sat silently at the other. It was impos
sible to catch his eye. He refused by so
lunch as a look to reveal his cognizance
of my existence.
Then Christmas day approached. We
bad arranged for the day. D.iddy and I.
We hacl prepared to ward off homesick
ness, to a certain extent at bast. He
was to make me a present, and 1 was to
make him one.
"Tl-ere is a little bust of Napoleon in
a shop down in the Hue St. Ilonore that
I wuit," I told him. "You get it for
me. ;,id I will buy you a cigarette case
in the ;;aine shop. They cost about tho
same umrey. Is it a go?"
"It's a go." answered he. and we shook
hands on it.
BATH ROBES, NEW IMPORTED NOVELTIES, MUST BE
As a matter of fact. I had already pur
chased the cigarette case. It was stow
ed away in the bottom of .my armoire
drawer for safe keeping. 'Now and again
I took it out and looked at it, thinking
how proud the boy would be to offer his
cigarettes in that pretty new case in the
place of Us old me. which was ringer
marked aDtl worn at the edges.
And now it was all over. lVibaps he
would scorn to take it from me. a penny-a-liner,
a scribbler who mixed up her
imagination with facts in so alarming
a manner that she had at last arrived at
a stage wherein she could no longer
speak the truth.
Tin- morning arrived, and. as I say. it
not only rained, but it poured. I deposit
ed a franc or two iu the baud of Bet he,
who brought me my chocolate, to remind
xnysell that It was Christmas day, and oc
cupied myself briskly with my toilet to
keep from thinking what a rojal good
time- they were all having at home. Then
I gave a few f:ancs to Florence of the
velvet foot and to Aime. the cook, after
which I went out into the rain to the
Gare St. Iazare. where 1 bought a great
bunch of French roses for mademoiselle,
presented them to her, received her
thanks and compliments, profusely ex
pressed in English so fractured as to be
scarcely recognizable, r.nd. retiring to my
room, worked all day long at that penny-a-liner
business fur which I was so look
ed down upon by the boy from Milwau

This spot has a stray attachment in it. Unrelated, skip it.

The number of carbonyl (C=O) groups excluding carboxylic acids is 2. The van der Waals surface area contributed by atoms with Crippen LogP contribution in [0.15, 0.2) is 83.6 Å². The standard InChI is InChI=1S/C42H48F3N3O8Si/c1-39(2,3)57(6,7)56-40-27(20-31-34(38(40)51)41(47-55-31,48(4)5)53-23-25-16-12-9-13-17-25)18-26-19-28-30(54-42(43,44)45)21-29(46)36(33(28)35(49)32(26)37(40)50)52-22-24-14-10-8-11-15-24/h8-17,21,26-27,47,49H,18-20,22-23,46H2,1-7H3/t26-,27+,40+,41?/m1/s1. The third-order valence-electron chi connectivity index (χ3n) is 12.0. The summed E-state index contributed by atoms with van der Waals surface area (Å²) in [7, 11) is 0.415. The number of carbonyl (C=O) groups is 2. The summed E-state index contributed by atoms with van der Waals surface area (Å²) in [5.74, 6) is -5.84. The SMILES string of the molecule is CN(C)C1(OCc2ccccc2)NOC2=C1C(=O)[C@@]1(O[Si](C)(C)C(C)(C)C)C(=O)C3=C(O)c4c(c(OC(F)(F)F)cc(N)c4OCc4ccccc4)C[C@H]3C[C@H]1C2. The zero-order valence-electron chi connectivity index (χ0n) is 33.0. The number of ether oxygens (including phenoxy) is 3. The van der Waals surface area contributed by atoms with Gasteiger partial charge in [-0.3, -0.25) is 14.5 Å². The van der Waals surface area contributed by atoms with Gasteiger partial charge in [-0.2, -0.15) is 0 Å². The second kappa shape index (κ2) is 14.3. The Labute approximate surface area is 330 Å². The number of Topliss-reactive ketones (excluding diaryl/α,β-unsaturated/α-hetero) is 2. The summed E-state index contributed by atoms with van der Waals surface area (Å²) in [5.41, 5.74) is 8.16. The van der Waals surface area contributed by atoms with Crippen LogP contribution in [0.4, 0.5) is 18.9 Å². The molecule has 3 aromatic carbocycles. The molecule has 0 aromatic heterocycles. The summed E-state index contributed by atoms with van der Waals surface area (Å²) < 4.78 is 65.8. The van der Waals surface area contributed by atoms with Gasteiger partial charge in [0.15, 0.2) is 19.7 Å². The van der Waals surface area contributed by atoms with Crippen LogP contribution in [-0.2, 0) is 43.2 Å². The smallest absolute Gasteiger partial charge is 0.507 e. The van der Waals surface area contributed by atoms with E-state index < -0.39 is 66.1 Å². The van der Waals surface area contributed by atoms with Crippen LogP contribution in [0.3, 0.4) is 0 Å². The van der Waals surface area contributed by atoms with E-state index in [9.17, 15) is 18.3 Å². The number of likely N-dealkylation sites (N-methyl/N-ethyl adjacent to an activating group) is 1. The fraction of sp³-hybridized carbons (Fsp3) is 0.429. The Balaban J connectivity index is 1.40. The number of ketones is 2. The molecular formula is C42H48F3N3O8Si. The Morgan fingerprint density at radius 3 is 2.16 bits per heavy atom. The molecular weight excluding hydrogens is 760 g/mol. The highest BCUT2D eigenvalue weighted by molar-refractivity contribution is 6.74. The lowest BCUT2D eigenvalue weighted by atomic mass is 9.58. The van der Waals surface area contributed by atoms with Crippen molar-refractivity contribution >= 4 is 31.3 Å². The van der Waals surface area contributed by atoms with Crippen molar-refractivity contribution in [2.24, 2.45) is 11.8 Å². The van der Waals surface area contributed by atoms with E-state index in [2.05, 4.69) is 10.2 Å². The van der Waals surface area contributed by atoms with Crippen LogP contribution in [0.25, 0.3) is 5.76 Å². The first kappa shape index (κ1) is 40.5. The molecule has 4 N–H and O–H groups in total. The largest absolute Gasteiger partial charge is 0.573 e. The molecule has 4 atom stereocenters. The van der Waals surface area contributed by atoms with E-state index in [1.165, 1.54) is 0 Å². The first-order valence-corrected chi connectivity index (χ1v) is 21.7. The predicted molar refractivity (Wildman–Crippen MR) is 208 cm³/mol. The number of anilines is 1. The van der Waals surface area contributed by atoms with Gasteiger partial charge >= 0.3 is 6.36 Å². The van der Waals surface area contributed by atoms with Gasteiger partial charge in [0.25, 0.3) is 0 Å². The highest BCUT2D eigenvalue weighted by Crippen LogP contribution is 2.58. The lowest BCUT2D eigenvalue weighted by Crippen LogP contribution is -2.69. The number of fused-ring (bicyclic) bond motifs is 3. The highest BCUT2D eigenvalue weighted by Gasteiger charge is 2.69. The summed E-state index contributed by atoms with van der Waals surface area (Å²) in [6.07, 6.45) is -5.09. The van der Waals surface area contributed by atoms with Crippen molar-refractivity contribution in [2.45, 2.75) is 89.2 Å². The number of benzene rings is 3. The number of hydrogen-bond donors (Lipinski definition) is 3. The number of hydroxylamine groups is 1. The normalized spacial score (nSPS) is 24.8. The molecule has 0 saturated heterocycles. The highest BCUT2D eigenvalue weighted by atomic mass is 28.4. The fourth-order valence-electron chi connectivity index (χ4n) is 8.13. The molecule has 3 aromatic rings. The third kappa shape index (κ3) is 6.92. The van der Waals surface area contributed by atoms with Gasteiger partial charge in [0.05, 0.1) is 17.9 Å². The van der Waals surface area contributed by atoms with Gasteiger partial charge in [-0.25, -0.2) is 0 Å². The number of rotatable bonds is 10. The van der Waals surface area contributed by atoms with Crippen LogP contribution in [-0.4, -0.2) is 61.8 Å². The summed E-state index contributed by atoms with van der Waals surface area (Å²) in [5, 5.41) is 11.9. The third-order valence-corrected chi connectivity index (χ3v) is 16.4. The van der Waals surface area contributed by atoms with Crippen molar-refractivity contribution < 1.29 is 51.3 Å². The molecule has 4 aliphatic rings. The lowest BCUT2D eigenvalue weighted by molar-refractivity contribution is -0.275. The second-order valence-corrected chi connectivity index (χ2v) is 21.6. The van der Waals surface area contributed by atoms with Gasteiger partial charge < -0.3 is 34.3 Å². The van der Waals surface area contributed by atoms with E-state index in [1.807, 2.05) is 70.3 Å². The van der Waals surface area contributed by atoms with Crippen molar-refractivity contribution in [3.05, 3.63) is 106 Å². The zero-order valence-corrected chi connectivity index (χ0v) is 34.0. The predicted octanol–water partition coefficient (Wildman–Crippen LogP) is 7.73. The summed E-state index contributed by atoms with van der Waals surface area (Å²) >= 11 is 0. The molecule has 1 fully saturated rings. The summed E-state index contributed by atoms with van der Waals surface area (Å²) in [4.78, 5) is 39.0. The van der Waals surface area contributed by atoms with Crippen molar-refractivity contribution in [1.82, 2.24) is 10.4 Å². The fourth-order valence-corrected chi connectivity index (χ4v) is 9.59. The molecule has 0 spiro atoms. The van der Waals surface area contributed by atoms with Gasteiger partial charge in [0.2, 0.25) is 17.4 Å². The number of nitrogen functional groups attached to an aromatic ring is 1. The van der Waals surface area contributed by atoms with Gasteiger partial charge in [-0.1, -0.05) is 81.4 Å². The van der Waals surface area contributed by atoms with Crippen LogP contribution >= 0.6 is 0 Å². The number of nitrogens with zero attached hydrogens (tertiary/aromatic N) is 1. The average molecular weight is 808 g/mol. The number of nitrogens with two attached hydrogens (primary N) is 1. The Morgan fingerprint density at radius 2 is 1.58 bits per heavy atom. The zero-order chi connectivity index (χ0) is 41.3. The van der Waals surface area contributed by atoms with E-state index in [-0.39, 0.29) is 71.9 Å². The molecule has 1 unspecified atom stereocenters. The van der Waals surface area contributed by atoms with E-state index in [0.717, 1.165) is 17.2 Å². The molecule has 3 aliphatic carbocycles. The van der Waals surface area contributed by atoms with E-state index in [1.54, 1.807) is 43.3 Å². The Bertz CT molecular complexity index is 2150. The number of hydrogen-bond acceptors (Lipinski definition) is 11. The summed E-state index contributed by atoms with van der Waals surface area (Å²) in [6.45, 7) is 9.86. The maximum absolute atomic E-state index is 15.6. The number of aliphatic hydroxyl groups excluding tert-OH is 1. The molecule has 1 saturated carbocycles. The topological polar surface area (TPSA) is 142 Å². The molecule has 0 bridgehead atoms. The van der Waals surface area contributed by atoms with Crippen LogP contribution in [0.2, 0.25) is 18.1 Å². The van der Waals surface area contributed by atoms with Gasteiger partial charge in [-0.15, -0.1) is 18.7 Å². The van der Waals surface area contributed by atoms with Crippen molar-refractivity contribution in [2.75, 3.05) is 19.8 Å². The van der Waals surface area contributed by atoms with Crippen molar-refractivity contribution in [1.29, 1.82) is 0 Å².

kee, trying to pretend that it was only
an ordinary every day and not Christmas
From my window I could see the rain
descending dismally iuto the court, the
palms huddled iu. one corner and the big
i ropfep ms cnix ox nis young i:t:kast.
Ureiiilieil Idolize girl, whose uplifted
anus, holding up the lamp, gave me a!
times a feeling of suc h intense weariness.
One blight spot alone gleamed through
the window' t.f the concierge's room,
which was oppesile mine, two stories be
low. It was his tire over which he bent,
reading all the letters before he sent
them up to the rooms.
The day passed somehow, and it was
evening. The boy. bad not. come to diu-
l sat waiting for him iu niy nni.
I waited u lotig time. I had his cigarette
case in my hand ready, for after a Christ
mas day of such loneliness I .was deter
mined, if possible, to make friends with
him again. I was afraid of going to
sleep aud dreaming the day all over again
At last I heard his latchkey in the
door and his footstep in the hull. I wait
ed until he should have had time to light
his caudle: then, softly opeuiug my door,
1 went out and baited, looking at him.
He was stand wig by the heavy mahog
any table upon which flic kered his candle.
1 haTiu't much pride when it comes to
question of happiness or unhappiness. lii
a lowly manner I approached him. Ho
started at seeing me, but glauced up with
out a smile. His fa.- in the light of the
caudle hurt niy heart.
"Won't you forgive me. Doddy?" I im
plored. "I will never do it again nev